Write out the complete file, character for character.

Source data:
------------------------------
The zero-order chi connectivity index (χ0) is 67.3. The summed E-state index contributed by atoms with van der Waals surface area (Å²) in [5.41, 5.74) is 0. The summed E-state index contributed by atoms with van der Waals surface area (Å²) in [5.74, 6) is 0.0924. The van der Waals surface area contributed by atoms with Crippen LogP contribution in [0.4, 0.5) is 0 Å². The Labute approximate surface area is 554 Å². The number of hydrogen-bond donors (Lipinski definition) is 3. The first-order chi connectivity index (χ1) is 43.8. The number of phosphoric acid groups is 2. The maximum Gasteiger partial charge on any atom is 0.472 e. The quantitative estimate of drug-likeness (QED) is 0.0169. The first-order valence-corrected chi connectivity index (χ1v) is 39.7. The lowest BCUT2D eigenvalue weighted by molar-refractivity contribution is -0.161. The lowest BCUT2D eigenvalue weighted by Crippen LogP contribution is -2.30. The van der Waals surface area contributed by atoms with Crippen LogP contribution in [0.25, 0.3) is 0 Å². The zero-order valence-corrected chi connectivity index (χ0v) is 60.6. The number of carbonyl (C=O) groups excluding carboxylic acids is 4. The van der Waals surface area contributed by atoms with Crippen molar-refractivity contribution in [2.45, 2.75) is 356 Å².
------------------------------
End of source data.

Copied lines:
The zero-order chi connectivity index (χ0) is 67.3. The summed E-state index contributed by atoms with van der Waals surface area (Å²) in [5.41, 5.74) is 0. The summed E-state index contributed by atoms with van der Waals surface area (Å²) in [5.74, 6) is 0.0924. The van der Waals surface area contributed by atoms with Crippen LogP contribution in [0.4, 0.5) is 0 Å². The Labute approximate surface area is 554 Å². The number of hydrogen-bond donors (Lipinski definition) is 3. The first-order chi connectivity index (χ1) is 43.8. The number of phosphoric acid groups is 2. The maximum Gasteiger partial charge on any atom is 0.472 e. The quantitative estimate of drug-likeness (QED) is 0.0169. The first-order valence-corrected chi connectivity index (χ1v) is 39.7. The lowest BCUT2D eigenvalue weighted by molar-refractivity contribution is -0.161. The lowest BCUT2D eigenvalue weighted by Crippen LogP contribution is -2.30. The van der Waals surface area contributed by atoms with Crippen LogP contribution in [0.25, 0.3) is 0 Å². The zero-order valence-corrected chi connectivity index (χ0v) is 60.6. The number of carbonyl (C=O) groups excluding carboxylic acids is 4. The van der Waals surface area contributed by atoms with Crippen molar-refractivity contribution in [2.45, 2.75) is 356 Å².